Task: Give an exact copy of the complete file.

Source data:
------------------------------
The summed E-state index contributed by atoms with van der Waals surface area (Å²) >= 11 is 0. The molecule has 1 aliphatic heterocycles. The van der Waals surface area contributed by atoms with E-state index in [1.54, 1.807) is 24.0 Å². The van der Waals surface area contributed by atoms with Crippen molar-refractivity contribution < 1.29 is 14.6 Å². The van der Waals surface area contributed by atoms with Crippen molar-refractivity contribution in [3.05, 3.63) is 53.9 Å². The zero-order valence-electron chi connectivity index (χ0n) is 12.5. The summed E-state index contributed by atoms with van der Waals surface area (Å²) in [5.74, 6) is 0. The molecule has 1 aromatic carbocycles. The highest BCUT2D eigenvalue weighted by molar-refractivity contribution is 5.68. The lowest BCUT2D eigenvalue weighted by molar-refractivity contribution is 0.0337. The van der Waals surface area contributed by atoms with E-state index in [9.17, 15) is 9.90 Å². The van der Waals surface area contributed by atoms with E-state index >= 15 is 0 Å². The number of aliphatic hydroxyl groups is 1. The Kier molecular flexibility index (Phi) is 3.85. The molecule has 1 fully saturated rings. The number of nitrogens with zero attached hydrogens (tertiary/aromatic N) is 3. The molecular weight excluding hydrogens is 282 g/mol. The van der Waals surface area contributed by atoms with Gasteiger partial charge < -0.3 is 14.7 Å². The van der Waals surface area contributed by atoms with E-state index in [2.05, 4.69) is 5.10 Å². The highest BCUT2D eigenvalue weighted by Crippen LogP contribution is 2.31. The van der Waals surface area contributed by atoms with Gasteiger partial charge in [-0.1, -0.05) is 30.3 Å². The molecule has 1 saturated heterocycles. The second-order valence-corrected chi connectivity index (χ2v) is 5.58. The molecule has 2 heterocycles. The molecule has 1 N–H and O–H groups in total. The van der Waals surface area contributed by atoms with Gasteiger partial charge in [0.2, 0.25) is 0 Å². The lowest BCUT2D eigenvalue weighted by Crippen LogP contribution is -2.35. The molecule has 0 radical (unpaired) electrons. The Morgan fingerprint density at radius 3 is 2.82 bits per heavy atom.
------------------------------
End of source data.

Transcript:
The summed E-state index contributed by atoms with van der Waals surface area (Å²) >= 11 is 0. The molecule has 1 aliphatic heterocycles. The van der Waals surface area contributed by atoms with E-state index in [1.54, 1.807) is 24.0 Å². The van der Waals surface area contributed by atoms with Crippen molar-refractivity contribution < 1.29 is 14.6 Å². The van der Waals surface area contributed by atoms with Crippen molar-refractivity contribution in [3.05, 3.63) is 53.9 Å². The zero-order valence-electron chi connectivity index (χ0n) is 12.5. The summed E-state index contributed by atoms with van der Waals surface area (Å²) in [5.74, 6) is 0. The molecule has 1 aromatic carbocycles. The highest BCUT2D eigenvalue weighted by molar-refractivity contribution is 5.68. The lowest BCUT2D eigenvalue weighted by molar-refractivity contribution is 0.0337. The van der Waals surface area contributed by atoms with E-state index in [9.17, 15) is 9.90 Å². The van der Waals surface area contributed by atoms with E-state index >= 15 is 0 Å². The number of aliphatic hydroxyl groups is 1. The Kier molecular flexibility index (Phi) is 3.85. The molecule has 1 fully saturated rings. The number of nitrogens with zero attached hydrogens (tertiary/aromatic N) is 3. The molecular weight excluding hydrogens is 282 g/mol. The van der Waals surface area contributed by atoms with Gasteiger partial charge < -0.3 is 14.7 Å². The van der Waals surface area contributed by atoms with E-state index in [2.05, 4.69) is 5.10 Å². The highest BCUT2D eigenvalue weighted by Crippen LogP contribution is 2.31. The van der Waals surface area contributed by atoms with Gasteiger partial charge in [-0.1, -0.05) is 30.3 Å². The molecule has 1 saturated heterocycles. The second-order valence-corrected chi connectivity index (χ2v) is 5.58. The molecule has 2 heterocycles. The molecule has 1 N–H and O–H groups in total. The van der Waals surface area contributed by atoms with Gasteiger partial charge in [0.2, 0.25) is 0 Å². The lowest BCUT2D eigenvalue weighted by Crippen LogP contribution is -2.35. The molecule has 0 radical (unpaired) electrons. The Morgan fingerprint density at radius 3 is 2.82 bits per heavy atom.